Rating: 4 out of 5 stars
Opens locally Friday, May 13th, 2011
Run Time: 2 hours, 5 minutes
Starring: Kristen Wiig, Maya Rudolph, Rose Byrne, Wendi McLendon-Covey, Ellie Kemper, Melissa McCarthy, Jon Hamm
Directed by Paul Feig (TV Director of Freaks & Geeks, The Office, Nurse Jackie, and Parks & Recreation, amongst many more)
“Bridesmaids” is the definition of a chick-flick, crossed with the low-brow immaturity usually found in male-driven movies like “Billy Madison” or “Anchorman.” The result is a new breed of comedy, the R-Rated vulgar gross-out comedy aimed at a female audience. But that’s not the only intended audience, and doesn’t give the movie enough justice. “Bridesmaids” is funny for any gender, and is the hands-down funniest film thus far in 2011, which also includes, dare I say, the best female performance of the year as well.
The Plot. Kristen Wiig plays Annie, a down-and-out gal who is unlucky in love, broke, and not quite where she thought she’d be in life. Her best friend Lillian (Maya Rudolph) is getting married, and Annie is asked to be the Maid of Honor, responsible for planning many of the events surrounding the wedding such as the shower and the bachelorette party. Annie and Lillian are old friends, and the honor of being asked to carry on these important responsibilities is more than Annie can handle. When Helen (Rose Byrne), a rich, successful, and beautiful bridesmaid enters the picture, she threatens Annie’s friendship to Lillian. Helen is the new friend acting like the best friend, and her expensive tastes and different ideas for Lillian’s wedding drive a wedge between her and Annie. The result is a hilarious story about female friendship, self-image, and the ties that bind.
Featuring an all-star cast of comic talent, the movie is funny from the get-go. You think Jon Hamm is a charismatic and charming cat? Think again. His douche-bag take as Annie’s bed-buddy will have you pissed at him the next time you watch him in an episode of Mad Men. The other bridesmaids, including Wendi Mclendon-Covey (from Reno 911) and Ellie Kemper (the secretary of NBC’s The Office), all bring remarkably funny moments and characters into the film. None however steal scenes like Melissa McCarthy, the overweight, obnoxious and uninhibited bridesmaid who will find a new level of stardom after this film is released. She’s abrasive, gross, and laugh-out loud funny in nearly every scene and a true joy to watch.
But the true star of the film is Kristen Wiig, the break-out Saturday Night Live star who over the past few years has established her not as the next Gilda Radner, but as the first Kristen Wiig. In the past year or so on SNL, she has almost been over-used and over-the-top, not nearly as consistently funny as she was when she was a bit player in the beginning. But in “Bridesmaids,” Kristen Wiig is a perfect storm. She is amazingly talented and with this material, she is hysterically funny without ever giving us too much. She has great timing as a comedian, and as a co-writer on the film, you can tell that she played the role to suit her best talents.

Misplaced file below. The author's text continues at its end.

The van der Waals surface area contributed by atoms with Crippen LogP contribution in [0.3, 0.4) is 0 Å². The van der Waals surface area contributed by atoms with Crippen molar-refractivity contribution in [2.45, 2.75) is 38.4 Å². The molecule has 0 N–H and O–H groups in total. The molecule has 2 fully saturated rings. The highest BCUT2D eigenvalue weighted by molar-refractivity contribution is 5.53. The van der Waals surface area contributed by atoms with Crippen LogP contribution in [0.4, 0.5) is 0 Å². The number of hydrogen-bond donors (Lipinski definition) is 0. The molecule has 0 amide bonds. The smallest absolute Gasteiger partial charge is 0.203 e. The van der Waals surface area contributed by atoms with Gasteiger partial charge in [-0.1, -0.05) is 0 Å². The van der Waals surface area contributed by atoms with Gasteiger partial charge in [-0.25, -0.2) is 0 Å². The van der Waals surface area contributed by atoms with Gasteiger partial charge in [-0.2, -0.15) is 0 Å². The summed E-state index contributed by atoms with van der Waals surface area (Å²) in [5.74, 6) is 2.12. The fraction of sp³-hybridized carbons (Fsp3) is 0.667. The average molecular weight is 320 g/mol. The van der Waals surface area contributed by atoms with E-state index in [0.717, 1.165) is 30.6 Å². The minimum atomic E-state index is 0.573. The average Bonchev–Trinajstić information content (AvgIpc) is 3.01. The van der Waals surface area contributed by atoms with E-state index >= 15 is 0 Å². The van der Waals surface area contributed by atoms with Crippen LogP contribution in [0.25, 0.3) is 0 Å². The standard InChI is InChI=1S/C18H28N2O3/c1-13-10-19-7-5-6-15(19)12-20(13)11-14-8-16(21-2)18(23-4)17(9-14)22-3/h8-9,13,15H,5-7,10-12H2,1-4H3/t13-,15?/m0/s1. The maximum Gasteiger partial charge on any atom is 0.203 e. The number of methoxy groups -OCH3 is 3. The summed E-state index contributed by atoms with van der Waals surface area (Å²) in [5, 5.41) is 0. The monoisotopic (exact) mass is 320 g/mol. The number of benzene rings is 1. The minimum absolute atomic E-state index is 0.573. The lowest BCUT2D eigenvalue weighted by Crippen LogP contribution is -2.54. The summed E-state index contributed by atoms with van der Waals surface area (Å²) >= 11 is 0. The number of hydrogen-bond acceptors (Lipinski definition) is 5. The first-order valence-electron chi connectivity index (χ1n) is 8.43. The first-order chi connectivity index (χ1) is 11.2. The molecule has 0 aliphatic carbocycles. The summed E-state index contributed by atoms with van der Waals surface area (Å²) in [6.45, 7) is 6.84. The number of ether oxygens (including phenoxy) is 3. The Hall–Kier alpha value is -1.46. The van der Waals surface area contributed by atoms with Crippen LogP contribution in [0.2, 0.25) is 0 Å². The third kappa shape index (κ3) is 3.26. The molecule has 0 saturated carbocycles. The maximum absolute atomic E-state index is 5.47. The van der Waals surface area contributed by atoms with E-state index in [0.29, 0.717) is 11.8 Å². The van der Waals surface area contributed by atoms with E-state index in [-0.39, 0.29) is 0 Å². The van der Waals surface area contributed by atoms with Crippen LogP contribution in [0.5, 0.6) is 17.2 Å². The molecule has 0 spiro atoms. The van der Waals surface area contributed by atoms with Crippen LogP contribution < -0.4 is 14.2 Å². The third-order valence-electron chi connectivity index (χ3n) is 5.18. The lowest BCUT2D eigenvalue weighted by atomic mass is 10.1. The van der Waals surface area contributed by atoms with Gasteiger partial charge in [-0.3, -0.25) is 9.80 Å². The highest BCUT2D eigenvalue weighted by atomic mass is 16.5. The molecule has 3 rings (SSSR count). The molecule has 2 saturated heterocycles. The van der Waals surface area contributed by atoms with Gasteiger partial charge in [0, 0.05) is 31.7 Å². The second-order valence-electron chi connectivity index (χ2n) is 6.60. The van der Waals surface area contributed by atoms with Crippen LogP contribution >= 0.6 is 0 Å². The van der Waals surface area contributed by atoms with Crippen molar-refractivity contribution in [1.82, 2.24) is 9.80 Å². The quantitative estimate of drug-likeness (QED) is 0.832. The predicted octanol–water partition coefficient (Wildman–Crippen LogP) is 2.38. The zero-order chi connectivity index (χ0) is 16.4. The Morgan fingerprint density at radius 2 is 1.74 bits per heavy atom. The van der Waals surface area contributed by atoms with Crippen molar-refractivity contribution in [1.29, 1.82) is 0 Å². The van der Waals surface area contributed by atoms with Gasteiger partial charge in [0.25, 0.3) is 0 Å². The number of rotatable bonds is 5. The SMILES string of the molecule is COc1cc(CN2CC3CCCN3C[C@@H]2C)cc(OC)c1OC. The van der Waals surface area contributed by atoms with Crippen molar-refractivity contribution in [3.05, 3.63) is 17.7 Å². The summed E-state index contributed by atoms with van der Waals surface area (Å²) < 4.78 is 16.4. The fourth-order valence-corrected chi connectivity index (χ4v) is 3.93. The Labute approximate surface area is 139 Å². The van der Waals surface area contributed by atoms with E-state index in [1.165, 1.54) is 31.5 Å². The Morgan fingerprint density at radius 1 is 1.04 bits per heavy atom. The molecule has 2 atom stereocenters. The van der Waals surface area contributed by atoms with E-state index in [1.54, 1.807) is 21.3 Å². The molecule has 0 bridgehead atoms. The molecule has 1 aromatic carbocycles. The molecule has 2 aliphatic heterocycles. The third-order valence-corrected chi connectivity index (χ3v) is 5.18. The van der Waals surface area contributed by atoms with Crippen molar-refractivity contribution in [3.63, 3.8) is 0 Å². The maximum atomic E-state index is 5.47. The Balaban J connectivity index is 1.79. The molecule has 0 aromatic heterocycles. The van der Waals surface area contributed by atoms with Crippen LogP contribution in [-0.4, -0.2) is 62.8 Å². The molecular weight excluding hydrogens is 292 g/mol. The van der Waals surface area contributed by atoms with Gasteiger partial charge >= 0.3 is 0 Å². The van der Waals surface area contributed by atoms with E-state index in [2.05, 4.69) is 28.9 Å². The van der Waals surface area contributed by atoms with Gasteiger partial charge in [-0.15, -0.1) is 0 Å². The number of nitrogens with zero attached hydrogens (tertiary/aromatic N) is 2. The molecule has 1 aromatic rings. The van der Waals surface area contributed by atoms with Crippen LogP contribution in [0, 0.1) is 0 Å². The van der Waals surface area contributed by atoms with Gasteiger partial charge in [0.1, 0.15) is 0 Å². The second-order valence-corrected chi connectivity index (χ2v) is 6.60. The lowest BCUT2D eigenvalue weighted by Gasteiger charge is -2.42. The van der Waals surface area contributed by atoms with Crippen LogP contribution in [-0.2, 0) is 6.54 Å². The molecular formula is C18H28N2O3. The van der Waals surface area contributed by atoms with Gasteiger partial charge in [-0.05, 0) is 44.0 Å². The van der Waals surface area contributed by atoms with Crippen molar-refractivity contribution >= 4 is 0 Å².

But it’s her charm in-between the zaniness of the movie that makes her performance here a true achievement. At it’s heart (and “Bridesmaids” does have one), Wiig makes her character believable and relatable, much in the same way Tina Fey’s adult-loser Liz Lemon does on 30 Rock. Wiig’s friendship needs to be believable to make us care about her inner turmoil about losing her friend, and it helps that the bride is played by Wiig’s real-life friend and former SNL-er, Maya Rudolph.
So what am I doing talking about acting in a movie like “Bridesmaids?” Don’t worry, there is memorable scene after memorable scene, and the entire ensemble is given room…just maybe not quite as much character development. It’s a perfectly cast, pitch-perfect comedy, brought down only by some bits that don’t work maybe as well as intended (like the entire party getting indigestion after eating at a restaurant Annie recommended, or a musical number at the end featuring Wilson Phillips).
It may shock people, but it shouldn’t, that women are not always “proper” as they were perhaps a century ago. To my generation (Gen Xer) and beyond, it’s kind of odd that a movie such as bridesmaids hasn’t been released before. Hopefully this movie sets off a wave of more dominant roles for female comedians, and as this movie portrays, there are a whole slew of talented comic women ready to take the spotlight. It’s in the vain of The Hangover, but comparisons need to stop…this movie is a much better representation of friendship and overall a much better film.
Bottom Line. So kick me out of the movie critic club for saying this, but if there was ever a comedic role worthy of award consideration, it is Kristen Wiig in “Bridesmaids.” She is funny, but understated at times and gives one heck of a performance. The movie itself will be an important one, as far as comedies go, as one of the first R-Rated raunch-comedies for women, but also as the turning point for Kristen Wiig, where we see her go from comedic character to A-List Comedy Queen.
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